A judge blocked the closure of a small Brooklyn elementary school Thursday — at least for now.

Three families from P.S. 25/the Eubie Blake School filed a lawsuit in March backed by the public interest group Advocates for Justice, arguing the city’s decision to close the school was illegal because the local elected parent council was not consulted.

Brooklyn Supreme Court judge Katherine Levine did not make a final ruling Thursday about whether the closure plan violated the law. But she issued a temporary order to keep the school open while the case moves forward.

It was not immediately clear when the case will be resolved or even if the school will remain open next year. “We are reviewing the stay and will determine an appropriate course of action once the judge makes a final decision on the case,” education department spokeswoman Toya Holness wrote in a statement.

The education department said the school has hemorrhaged students in recent years and is simply too small to be viable: P.S. 25 currently enrolls just 94 students in grades K-5.

“Because of extremely low enrollment, the school lacks the necessary resources to meet the needs of students,” Holness wrote. The city’s Panel for Educational Policy, a citywide oversight board that must sign off on all school closures, voted in February to close the school.

But the school’s supporters point out that despite low test scores in the past, P.S. 25 now ranks among the city’s top elementary schools, meaning that its closure would force students into lower-performing schools elsewhere.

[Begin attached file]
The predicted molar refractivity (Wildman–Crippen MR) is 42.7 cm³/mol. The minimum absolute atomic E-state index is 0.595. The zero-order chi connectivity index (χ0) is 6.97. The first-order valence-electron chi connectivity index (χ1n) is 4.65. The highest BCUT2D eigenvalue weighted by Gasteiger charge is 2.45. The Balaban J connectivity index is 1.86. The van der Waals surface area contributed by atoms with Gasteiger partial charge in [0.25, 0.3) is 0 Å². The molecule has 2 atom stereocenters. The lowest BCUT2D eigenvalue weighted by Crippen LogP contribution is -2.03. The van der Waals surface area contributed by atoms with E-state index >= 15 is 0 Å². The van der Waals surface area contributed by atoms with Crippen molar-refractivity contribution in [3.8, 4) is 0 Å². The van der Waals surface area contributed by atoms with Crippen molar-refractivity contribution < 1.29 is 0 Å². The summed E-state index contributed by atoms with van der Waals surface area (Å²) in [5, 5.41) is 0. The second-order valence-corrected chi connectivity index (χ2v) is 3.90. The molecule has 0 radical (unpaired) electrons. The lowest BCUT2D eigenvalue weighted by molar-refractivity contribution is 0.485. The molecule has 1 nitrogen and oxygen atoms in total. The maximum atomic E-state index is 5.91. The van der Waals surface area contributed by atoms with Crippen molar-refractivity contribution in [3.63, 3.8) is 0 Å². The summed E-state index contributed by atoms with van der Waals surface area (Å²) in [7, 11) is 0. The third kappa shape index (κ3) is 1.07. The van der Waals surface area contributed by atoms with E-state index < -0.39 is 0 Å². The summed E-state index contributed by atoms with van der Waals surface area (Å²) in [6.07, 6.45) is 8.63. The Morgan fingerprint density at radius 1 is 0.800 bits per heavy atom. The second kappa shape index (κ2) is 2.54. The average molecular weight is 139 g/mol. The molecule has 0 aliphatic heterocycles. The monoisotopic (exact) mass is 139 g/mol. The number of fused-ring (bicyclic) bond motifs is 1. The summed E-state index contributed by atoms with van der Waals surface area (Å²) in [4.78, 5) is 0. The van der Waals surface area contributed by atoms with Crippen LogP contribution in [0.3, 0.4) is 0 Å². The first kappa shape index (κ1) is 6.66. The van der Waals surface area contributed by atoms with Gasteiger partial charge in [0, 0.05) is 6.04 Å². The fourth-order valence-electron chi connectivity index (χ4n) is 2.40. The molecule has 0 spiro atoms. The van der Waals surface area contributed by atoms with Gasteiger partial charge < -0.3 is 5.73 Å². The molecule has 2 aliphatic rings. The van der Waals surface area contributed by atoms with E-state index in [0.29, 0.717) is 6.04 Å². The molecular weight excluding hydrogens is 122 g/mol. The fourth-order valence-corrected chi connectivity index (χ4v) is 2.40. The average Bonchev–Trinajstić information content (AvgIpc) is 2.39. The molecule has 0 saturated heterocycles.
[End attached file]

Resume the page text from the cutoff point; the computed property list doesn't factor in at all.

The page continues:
“Why close a school that’s doing so well?” said Leonie Haimson, the executive director of Class Size Matters and one of the lawsuit’s supporters. “It doesn’t make sense to me.”

The lawsuit hinges on a state law that gives local education councils the authority to approve any changes to school zones. Since P.S. 25 is the only zoned elementary school for a swath of Bedford-Stuyvesant, the department’s plans would leave some families with no zoned elementary school dedicated to educating them, forcing students to attend other district schools or enter the admissions lottery for charter schools.

That amounts to “effectively attempting to change zoning lines” and “unlawfully usurping” the local education council’s authority to determine those zones, according to the lawsuit.

But even if the education department loses the lawsuit, the school’s fate would still be uncertain. The closure plan would theoretically be subject to a vote from the local education council, whose president supports shuttering the school.

Still, Haimson hopes the lawsuit ultimately persuades the education department to back away from closing the school in the long run.

“My goal would be to get the chancellor to change his mind,” Haimson said. “I don’t think the future is preordained.”